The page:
... a taut, acerbic family drama ... Though it's too artful a work of fiction to be considered purely a polemic on the subject, The Wild Laughter does serve as a provocative brief in favor of euthanasia ... With frequent flashes of humor, 'the thing austerity couldn't touch,' Hughes skillfully captures the flickering tension between brothers separated by two years ... Hughes is both an incisive observer of contemporary life and someone who's able to penetrate its surface to explore more enduring themes. The Wild Laughter is a compact but potent novel that explores its themes of love, loyalty and sibling rivalry with keen insight.
Despite the narrower setting, however, The Wild Laughter is a deliberately epic tale ... The end is as shocking as it is inevitable. Hughes draws on inspirations from the story of Cain and Abel to John Millington Synge’s The Playboy of the Western World, delivering a gut punch that both holds a mirror to Ireland’s recent past and warns of the dangers of being too in thrall to ancient history.
With its twin themes of personal and economic demise, The Wild Laughter is no cheery beach read ... It is, nonetheless, a very funny novel. There’s a spiky levity to dialogue and narration alike, with liberal sprinklings of snark, gallows humour and word play ... The ethical quandary of assisted suicide prompts a thoughtful engagement with Ireland’s shifting social mores ... The story’s elegiac quality is well served by Hughes’ distinctive prose, which blends earthy vernacular with belletristic high style. While it never quite lapses into sentimentalism, The Wild Laughter is celebratory in its own peculiar way, a sombre and sardonic paean to the 'culchies' from whom nearly all of us are descended[.]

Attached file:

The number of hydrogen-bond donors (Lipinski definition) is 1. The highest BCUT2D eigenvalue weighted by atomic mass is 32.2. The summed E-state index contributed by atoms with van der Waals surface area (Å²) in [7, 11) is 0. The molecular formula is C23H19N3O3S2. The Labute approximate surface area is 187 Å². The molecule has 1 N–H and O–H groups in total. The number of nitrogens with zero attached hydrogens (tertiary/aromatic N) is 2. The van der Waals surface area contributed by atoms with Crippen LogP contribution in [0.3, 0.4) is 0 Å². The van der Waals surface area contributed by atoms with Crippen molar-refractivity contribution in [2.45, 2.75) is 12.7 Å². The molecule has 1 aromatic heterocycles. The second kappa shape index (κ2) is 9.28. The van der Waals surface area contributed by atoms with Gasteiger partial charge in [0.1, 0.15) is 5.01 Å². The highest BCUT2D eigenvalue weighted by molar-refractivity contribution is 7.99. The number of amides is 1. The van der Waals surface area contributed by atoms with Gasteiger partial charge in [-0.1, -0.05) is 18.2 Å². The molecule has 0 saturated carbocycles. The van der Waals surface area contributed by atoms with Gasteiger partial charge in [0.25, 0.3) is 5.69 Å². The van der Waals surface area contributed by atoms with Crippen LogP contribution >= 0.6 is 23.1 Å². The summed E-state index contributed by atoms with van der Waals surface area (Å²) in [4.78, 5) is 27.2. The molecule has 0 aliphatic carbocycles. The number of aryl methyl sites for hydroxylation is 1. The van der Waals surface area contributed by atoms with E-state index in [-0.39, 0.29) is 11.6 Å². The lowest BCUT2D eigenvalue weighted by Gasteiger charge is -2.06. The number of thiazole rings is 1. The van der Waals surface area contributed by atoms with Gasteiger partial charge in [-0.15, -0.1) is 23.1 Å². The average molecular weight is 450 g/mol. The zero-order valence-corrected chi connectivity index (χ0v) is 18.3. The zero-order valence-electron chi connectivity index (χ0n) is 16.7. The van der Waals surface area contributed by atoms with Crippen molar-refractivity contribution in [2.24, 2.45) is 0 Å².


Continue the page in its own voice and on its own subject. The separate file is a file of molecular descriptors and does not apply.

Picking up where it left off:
Hughes breathes poetry into the fractured existence of each of these characters, rendering them vital even as they struggle to put a name to their deprived existence ... Sad without being maudlin, Hughes’ novel tells a moving story about one man’s slow decline to obsolescence, the ultimate indignity a father can suffer in front of his grown sons.
Hughes possesses an ear for language that is unparalleled, except maybe by Barry himself, and her second novel is a finely tuned symphony ... Hughes's dark comedy reads like a post-boom Beckett, if he'd been let run riot on a heart-scald of a potato farm in Co Roscommon ... The author has won several poetry awards and her first novel made two literary fiction shortlists. I suspect The Wild Laughter will travel even further. Dazzling doesn't even come close.
... sharply observed ... Hughes’s taut, voice-driven work balances colorful dialogue with wry commentary, which extends from the characters to the shifting values of their country away from privileging the working class, where the battle for 'right of entry from the field into the garden' has been lost, a good man like the Chief can die bankrupt, and sly Cormac does better than the rougher, kinder Hart. This solid family drama stands out by doubling as a poignant state-of-the-nation novel.
Hughes is attentive to the larger political context of her narrative and to more granular details of language and place, and her prose is vivid and unsparing ... The novel would be more successful, however, if its plot and the relationships between its characters were as vivid as its sentences. So much is left unsaid between Doharty and his family that these fraught relationships begin to feel threadbare ... A striking novel about fathers and sons in 21st-century Ireland that does not quite live up to its potential.